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Fixing Jefferson-Houston

New principal is working to turn around challenged elementary school.

Annette Shupe, the new principal at Jefferson-Houston, has been asked to turn around the elementary school, which has failed to meet state and federal standards for years. Its scores are some of the lowest in the division, and its reputation sends parents scrambling to find other schools.

"I am very committed to the school," Shupe said, adding that she is often in her office until 9 p.m. "I think we need to stay the course."

But her course will be a demanding one, and the school's reputation in the city has been tarnished by years of poor performance. David Englin, the Democratic candidate for the 45th District of the House of Delegates, confronted Jefferson-Houston's reputation head-on in 2003. That's when he was researching schools for his son, who began Kindergarten in 2004.

"When we bought our house, the Realtor told us that we were in the zone for Mount Vernon Community School," Englin said, adding that his house is one block from the dividing line. "When we talked to people in the community about it, we kept hearing that Jefferson-Houston had problems. We also heard that there was a lot of optimism about the future, but my kid needed a school now."

In the end, Englin opted out of Jefferson-Houston, sending his son to the program for Math, Science and Technology at Cora Kelly Elementary School.

LAST WEEK, the Upper King Street Civic Association held a special meeting to talk about the future of Jefferson-Houston. The meeting addressed some of the lingering problems with the school, and made an attempt to combat the negative impression held by many members of the community. The panel discussion included Shupe, Superintendent Rebecca Perry and School Board member Melissa Luby.

"This school will be accredited," said Luby, who is a former Jefferson-Houston PTA president. "My gut feeling about Shupe is that she's the right person for the job, and I'm expecting great things from her."

Luby called for community members to get involved in the school, volunteering to tutor the students or help plan events. She said that the Del Ray Civic Association was instrumental in improving Mount Vernon Community School, and she challenged the Upper King Street Civic Association and the Inner City Civic Association to improve Jefferson-Houston.

Luby also said that the recent reconstitution of the school was the first step toward turning the elementary school around. Perry agreed, saying that Jefferson-Houston is on the right path to improving its scores.

"Our mission is to see that all of our children are successful," Perry said. "Anything less than that is educational neglect."

Several members of the City Council were present for the meeting, and Perry did not want to miss an opportunity to stress the importance of the budget process.

"We have smaller class sizes than almost any division in Virginia," she said, adding that the average class size at Jefferson-Houston is 14 students. "Council members, remember that."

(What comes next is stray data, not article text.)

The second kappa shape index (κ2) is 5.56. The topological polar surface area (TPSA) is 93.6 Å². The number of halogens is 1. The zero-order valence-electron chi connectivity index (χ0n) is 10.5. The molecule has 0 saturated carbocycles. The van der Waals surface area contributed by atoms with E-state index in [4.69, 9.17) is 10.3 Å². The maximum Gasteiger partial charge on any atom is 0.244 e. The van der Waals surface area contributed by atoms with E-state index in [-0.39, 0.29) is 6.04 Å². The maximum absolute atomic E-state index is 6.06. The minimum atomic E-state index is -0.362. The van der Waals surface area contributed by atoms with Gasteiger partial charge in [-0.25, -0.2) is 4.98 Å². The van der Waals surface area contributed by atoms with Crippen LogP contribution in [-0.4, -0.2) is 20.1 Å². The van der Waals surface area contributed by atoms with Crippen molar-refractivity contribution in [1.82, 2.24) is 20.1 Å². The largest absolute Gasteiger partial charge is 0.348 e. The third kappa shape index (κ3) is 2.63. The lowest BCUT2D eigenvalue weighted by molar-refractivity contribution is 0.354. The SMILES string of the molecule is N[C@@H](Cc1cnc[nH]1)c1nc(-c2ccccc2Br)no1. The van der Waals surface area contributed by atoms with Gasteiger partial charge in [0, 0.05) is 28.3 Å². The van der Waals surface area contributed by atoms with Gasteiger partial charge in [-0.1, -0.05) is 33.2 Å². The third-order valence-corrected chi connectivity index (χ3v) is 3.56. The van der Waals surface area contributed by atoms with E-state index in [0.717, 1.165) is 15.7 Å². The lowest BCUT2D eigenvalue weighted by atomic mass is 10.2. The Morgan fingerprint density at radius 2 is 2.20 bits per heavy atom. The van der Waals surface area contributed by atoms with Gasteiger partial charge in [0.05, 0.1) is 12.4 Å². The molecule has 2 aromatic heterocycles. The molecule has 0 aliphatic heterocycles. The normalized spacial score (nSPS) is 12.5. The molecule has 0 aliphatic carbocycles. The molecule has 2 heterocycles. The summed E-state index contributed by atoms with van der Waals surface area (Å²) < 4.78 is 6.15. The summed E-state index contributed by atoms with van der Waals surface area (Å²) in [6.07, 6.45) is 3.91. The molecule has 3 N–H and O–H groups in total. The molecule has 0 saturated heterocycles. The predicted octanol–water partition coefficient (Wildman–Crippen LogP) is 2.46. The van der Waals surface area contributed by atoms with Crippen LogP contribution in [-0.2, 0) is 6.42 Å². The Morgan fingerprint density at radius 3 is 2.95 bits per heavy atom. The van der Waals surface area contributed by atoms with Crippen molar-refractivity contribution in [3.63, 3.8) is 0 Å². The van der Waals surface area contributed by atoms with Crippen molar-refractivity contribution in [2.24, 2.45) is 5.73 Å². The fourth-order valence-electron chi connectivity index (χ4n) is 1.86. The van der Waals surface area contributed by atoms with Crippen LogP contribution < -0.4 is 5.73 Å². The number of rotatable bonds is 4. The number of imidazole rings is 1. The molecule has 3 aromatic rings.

THE ARTS FOCUS of the school permits students to opt in or opt out of the school. Also, the school's failure to meet federal standards allows parents "school choice," giving them an option to place their children at another elementary school. Last year, 103 students opted into Jefferson-Houston and 111 students opted out.

The school's mission statement includes a commitment to "a strong academic curriculum interwoven with the visual and performing arts." Arts specialists at the school teach with core content teachers using art, music and dance for instructional purposes. Despite criticism from some community members, who say that the school's focus is a distraction, administrators appear committed to keeping the arts at Jefferson-Houston.

"Everyone doesn't learn the same way," Shupe said, adding that she supports keeping the arts focus. "I think it really gives depth to the learning."

Perry agreed, saying that the arts focus is not the problem.

"Some people say get rid of the arts," she said. "Well, it's not as simple as that."

TEST SCORES UNDER No Child Left Behind indicate that school administrators have an uphill battle. Black students scored lower than other blacks in the division and the state in every category. Disabled students also scored below other disabled students in the division and the state in every category.

Disadvantaged students, whom the No Child Left Behind Act was specifically designed to help, had some of the lowest scores at the school. Because 80 percent of the school's students qualify for free and reduced lunch, their scores are closely monitored by federal education officials: 52 percent for English, 41 percent for Math and 59 percent for Science. Jefferson-Houston is one of six schools that did not meet federal standards this year.

Virginia accreditation scores were not much better. The school failed to make accreditation in three categories: Math, Science and History.

"There were some bright spots," Shupe said, adding that grade 5 writing scores improved from 15 percent to 82 percent. "That shows it can be done."